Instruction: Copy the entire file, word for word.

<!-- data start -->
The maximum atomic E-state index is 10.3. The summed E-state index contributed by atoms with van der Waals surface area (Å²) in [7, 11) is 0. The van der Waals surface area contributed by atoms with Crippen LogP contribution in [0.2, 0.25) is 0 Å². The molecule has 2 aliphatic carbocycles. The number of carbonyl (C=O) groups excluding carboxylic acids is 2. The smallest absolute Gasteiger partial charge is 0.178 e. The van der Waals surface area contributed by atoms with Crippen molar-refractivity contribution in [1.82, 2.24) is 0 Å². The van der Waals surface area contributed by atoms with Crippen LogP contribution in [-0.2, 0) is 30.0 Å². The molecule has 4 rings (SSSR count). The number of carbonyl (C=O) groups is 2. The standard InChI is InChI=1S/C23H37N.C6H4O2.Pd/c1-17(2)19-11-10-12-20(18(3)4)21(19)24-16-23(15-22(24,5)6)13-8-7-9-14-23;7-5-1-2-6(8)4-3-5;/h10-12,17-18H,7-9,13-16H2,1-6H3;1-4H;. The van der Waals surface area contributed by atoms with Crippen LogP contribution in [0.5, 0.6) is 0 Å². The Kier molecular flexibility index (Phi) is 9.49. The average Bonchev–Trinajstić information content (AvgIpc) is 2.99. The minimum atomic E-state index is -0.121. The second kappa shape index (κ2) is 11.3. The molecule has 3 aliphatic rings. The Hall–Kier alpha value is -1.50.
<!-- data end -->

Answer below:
The maximum atomic E-state index is 10.3. The summed E-state index contributed by atoms with van der Waals surface area (Å²) in [7, 11) is 0. The van der Waals surface area contributed by atoms with Crippen LogP contribution in [0.2, 0.25) is 0 Å². The molecule has 2 aliphatic carbocycles. The number of carbonyl (C=O) groups excluding carboxylic acids is 2. The smallest absolute Gasteiger partial charge is 0.178 e. The van der Waals surface area contributed by atoms with Crippen molar-refractivity contribution in [1.82, 2.24) is 0 Å². The van der Waals surface area contributed by atoms with Crippen LogP contribution in [-0.2, 0) is 30.0 Å². The molecule has 4 rings (SSSR count). The number of carbonyl (C=O) groups is 2. The standard InChI is InChI=1S/C23H37N.C6H4O2.Pd/c1-17(2)19-11-10-12-20(18(3)4)21(19)24-16-23(15-22(24,5)6)13-8-7-9-14-23;7-5-1-2-6(8)4-3-5;/h10-12,17-18H,7-9,13-16H2,1-6H3;1-4H;. The van der Waals surface area contributed by atoms with Crippen LogP contribution in [0.5, 0.6) is 0 Å². The Kier molecular flexibility index (Phi) is 9.49. The average Bonchev–Trinajstić information content (AvgIpc) is 2.99. The minimum atomic E-state index is -0.121. The second kappa shape index (κ2) is 11.3. The molecule has 3 aliphatic rings. The Hall–Kier alpha value is -1.50.